Most of us have experimented with origami, the Japanese art of paper folding, at least once in our lives. Origami contradicts our instinctive assumption that there is something limiting about a simple piece of paper. With the right folds, one can transform that simple piece of paper into a complex three-dimensional object.
A team of engineers from Harvard’s Wyss Institute and MIT have partnered together and taken this idea of transformation and applied it to a practical use. Armed with their knowledge of paper folding and Shrinky Dinks™, a heat-shrinking plastic (typical sold as a child’s toy), they designed a flat robot that will fold itself up, and skitter away.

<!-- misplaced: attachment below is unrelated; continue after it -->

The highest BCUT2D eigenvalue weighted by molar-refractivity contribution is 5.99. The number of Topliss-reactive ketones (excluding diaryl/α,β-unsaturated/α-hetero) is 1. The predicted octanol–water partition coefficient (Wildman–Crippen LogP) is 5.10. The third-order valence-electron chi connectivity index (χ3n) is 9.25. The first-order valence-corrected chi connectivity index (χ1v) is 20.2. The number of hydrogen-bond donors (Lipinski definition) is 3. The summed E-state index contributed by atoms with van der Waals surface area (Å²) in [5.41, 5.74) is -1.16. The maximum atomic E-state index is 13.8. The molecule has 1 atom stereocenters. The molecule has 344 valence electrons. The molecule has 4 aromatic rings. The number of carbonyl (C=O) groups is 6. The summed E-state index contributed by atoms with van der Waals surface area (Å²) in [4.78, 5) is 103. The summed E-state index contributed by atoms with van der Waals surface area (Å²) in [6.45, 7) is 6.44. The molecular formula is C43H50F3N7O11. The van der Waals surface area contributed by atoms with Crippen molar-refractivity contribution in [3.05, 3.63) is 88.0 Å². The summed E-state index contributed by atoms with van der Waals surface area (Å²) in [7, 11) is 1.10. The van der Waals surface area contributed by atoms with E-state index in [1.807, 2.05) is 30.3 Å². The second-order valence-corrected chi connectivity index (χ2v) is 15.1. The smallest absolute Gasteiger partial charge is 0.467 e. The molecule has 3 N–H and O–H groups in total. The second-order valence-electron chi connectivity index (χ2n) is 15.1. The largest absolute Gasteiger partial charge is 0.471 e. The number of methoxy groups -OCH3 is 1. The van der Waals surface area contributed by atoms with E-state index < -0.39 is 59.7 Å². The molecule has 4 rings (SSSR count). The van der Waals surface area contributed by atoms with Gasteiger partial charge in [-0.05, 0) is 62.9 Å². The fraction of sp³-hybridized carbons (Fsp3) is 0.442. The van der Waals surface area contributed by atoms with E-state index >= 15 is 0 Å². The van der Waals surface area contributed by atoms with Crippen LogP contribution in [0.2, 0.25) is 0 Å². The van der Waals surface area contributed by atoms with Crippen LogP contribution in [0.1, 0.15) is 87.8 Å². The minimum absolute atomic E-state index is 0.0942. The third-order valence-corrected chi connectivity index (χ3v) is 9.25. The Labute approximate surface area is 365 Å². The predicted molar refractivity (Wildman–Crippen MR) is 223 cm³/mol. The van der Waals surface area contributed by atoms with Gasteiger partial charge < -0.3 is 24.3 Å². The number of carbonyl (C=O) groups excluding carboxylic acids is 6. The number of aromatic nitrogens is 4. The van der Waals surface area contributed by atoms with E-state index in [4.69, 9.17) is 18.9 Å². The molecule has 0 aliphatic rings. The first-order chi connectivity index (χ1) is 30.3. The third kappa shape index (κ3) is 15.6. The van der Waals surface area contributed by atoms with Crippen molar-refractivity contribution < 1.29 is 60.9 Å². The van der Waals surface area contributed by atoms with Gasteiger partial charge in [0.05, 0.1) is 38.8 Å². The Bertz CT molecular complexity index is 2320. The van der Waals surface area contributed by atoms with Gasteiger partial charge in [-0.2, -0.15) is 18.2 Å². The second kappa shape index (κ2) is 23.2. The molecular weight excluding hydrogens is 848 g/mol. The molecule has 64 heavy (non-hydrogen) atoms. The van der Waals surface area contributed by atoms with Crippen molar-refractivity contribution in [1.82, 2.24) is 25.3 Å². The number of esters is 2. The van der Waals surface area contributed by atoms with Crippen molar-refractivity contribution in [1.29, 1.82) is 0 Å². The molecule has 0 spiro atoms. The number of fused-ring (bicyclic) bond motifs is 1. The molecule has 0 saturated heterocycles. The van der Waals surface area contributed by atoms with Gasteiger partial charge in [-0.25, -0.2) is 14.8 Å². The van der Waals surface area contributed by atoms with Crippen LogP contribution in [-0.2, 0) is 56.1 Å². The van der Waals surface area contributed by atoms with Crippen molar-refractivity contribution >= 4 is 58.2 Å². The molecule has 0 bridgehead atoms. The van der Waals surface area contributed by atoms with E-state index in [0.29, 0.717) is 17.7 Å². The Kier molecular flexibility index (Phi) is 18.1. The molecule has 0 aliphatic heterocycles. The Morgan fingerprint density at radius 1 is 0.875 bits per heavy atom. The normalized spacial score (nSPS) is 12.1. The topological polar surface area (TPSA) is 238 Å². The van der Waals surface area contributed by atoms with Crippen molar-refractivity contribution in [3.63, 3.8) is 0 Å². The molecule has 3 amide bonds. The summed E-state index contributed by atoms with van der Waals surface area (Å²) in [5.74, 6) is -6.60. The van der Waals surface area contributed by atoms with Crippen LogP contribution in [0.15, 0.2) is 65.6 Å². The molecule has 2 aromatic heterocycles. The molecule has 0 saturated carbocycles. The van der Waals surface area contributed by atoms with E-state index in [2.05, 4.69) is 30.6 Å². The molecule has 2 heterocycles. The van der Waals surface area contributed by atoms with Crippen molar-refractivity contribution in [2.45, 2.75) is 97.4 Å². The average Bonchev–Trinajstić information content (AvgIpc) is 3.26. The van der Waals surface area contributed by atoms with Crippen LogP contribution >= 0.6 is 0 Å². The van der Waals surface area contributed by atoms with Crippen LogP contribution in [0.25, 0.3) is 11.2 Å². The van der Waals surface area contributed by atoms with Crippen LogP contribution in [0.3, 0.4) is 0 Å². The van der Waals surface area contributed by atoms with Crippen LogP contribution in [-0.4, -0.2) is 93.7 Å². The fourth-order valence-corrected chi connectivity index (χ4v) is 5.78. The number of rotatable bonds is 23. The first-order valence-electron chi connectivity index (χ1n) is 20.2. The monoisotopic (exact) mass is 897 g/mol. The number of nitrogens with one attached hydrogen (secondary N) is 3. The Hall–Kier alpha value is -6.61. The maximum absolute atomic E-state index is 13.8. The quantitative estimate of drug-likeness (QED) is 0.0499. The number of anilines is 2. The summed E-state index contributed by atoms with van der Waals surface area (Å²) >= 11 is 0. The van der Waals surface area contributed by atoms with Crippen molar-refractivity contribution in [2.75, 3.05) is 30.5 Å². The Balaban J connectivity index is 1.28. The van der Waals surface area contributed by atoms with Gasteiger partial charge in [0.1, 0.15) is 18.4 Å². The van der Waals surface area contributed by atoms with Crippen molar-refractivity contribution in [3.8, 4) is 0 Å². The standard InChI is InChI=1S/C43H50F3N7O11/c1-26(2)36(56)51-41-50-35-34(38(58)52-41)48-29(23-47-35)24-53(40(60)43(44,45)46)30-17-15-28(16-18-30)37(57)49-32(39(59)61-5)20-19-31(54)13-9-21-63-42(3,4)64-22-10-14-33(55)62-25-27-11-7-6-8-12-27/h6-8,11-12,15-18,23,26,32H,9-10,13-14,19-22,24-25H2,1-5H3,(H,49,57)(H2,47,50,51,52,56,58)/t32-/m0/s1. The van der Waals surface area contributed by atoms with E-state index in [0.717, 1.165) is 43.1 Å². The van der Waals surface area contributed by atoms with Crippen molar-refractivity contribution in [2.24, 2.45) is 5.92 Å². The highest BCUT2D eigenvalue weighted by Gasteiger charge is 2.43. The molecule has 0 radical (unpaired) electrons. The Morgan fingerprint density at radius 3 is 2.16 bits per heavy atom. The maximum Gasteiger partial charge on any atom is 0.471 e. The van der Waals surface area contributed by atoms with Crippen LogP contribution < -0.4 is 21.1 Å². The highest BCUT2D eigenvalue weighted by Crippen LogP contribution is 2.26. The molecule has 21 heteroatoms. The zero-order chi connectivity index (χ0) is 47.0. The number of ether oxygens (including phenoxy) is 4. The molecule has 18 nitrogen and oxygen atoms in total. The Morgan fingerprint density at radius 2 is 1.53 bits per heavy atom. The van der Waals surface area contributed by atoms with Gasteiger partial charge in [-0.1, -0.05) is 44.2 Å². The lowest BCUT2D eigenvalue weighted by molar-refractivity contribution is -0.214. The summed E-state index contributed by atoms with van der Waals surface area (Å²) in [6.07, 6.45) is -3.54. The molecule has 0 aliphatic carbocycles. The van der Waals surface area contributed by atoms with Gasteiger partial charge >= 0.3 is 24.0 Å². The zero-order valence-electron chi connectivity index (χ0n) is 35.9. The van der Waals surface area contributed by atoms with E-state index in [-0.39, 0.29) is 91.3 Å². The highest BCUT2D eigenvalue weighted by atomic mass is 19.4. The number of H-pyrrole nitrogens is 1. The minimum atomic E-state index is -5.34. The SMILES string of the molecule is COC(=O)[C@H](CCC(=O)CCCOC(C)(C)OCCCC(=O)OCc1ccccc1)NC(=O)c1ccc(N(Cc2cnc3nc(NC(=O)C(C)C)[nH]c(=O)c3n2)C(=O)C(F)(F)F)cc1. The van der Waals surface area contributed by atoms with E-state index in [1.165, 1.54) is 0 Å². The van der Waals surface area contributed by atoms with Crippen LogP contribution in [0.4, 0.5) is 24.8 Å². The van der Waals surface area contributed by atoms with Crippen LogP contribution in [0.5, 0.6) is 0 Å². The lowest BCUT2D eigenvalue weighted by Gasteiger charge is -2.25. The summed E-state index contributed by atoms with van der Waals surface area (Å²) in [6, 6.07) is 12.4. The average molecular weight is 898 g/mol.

How does it work? A small battery is put into its pack, next to the motor, at the center of the flat robot. This action heats up the circuits inlaid into of the paper/Shrinky Dink™ body of the robot. Because of this heat, the places where the circuits have been placed begin to fold and soon create the robot’s final shape. The entire folding process takes four minutes. The attached motor and battery then enable the robot to walk away.
A flat, self-assembling robot has the potential, for example, to save space in transportation, and to be built less expensively. It’s one small but exciting step in an innovative direction into the a world of self-assembling and ‘smart’ objects. Such is the potential of inventive design.
Harvard Wyss Institute | Press Release